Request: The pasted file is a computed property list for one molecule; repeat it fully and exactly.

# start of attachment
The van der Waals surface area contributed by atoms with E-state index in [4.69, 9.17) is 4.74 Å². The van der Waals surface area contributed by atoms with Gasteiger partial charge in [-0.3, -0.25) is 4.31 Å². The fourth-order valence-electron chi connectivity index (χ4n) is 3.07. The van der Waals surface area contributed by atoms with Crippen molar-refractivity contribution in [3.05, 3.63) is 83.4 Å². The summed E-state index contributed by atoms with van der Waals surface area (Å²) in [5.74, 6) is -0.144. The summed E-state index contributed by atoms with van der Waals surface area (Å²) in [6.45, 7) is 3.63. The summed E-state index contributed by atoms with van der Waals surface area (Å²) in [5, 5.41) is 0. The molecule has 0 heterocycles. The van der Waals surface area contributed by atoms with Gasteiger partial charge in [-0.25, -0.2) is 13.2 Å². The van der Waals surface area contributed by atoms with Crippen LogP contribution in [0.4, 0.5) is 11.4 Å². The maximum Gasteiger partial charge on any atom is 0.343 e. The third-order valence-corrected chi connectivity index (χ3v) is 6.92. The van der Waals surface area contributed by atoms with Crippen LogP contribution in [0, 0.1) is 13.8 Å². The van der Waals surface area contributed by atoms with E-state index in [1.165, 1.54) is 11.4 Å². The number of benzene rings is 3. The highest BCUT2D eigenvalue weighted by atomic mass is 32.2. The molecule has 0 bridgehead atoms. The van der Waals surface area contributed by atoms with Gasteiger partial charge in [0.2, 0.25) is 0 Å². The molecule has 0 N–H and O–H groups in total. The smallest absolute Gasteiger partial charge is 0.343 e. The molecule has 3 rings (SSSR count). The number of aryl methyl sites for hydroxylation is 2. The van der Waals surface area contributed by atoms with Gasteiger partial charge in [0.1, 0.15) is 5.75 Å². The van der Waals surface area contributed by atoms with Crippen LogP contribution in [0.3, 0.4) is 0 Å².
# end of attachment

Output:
The van der Waals surface area contributed by atoms with E-state index in [4.69, 9.17) is 4.74 Å². The van der Waals surface area contributed by atoms with Gasteiger partial charge in [-0.3, -0.25) is 4.31 Å². The fourth-order valence-electron chi connectivity index (χ4n) is 3.07. The van der Waals surface area contributed by atoms with Crippen molar-refractivity contribution in [3.05, 3.63) is 83.4 Å². The summed E-state index contributed by atoms with van der Waals surface area (Å²) in [5.74, 6) is -0.144. The summed E-state index contributed by atoms with van der Waals surface area (Å²) in [6.45, 7) is 3.63. The summed E-state index contributed by atoms with van der Waals surface area (Å²) in [5, 5.41) is 0. The molecule has 0 heterocycles. The van der Waals surface area contributed by atoms with Gasteiger partial charge in [-0.25, -0.2) is 13.2 Å². The van der Waals surface area contributed by atoms with Crippen LogP contribution in [0.4, 0.5) is 11.4 Å². The maximum Gasteiger partial charge on any atom is 0.343 e. The third-order valence-corrected chi connectivity index (χ3v) is 6.92. The van der Waals surface area contributed by atoms with Crippen LogP contribution in [0, 0.1) is 13.8 Å². The van der Waals surface area contributed by atoms with E-state index in [1.165, 1.54) is 11.4 Å². The number of benzene rings is 3. The highest BCUT2D eigenvalue weighted by atomic mass is 32.2. The molecule has 0 bridgehead atoms. The van der Waals surface area contributed by atoms with Gasteiger partial charge in [0.2, 0.25) is 0 Å². The molecule has 0 N–H and O–H groups in total. The smallest absolute Gasteiger partial charge is 0.343 e. The molecule has 3 rings (SSSR count). The number of aryl methyl sites for hydroxylation is 2. The van der Waals surface area contributed by atoms with Gasteiger partial charge in [0.1, 0.15) is 5.75 Å². The van der Waals surface area contributed by atoms with Crippen LogP contribution in [0.3, 0.4) is 0 Å².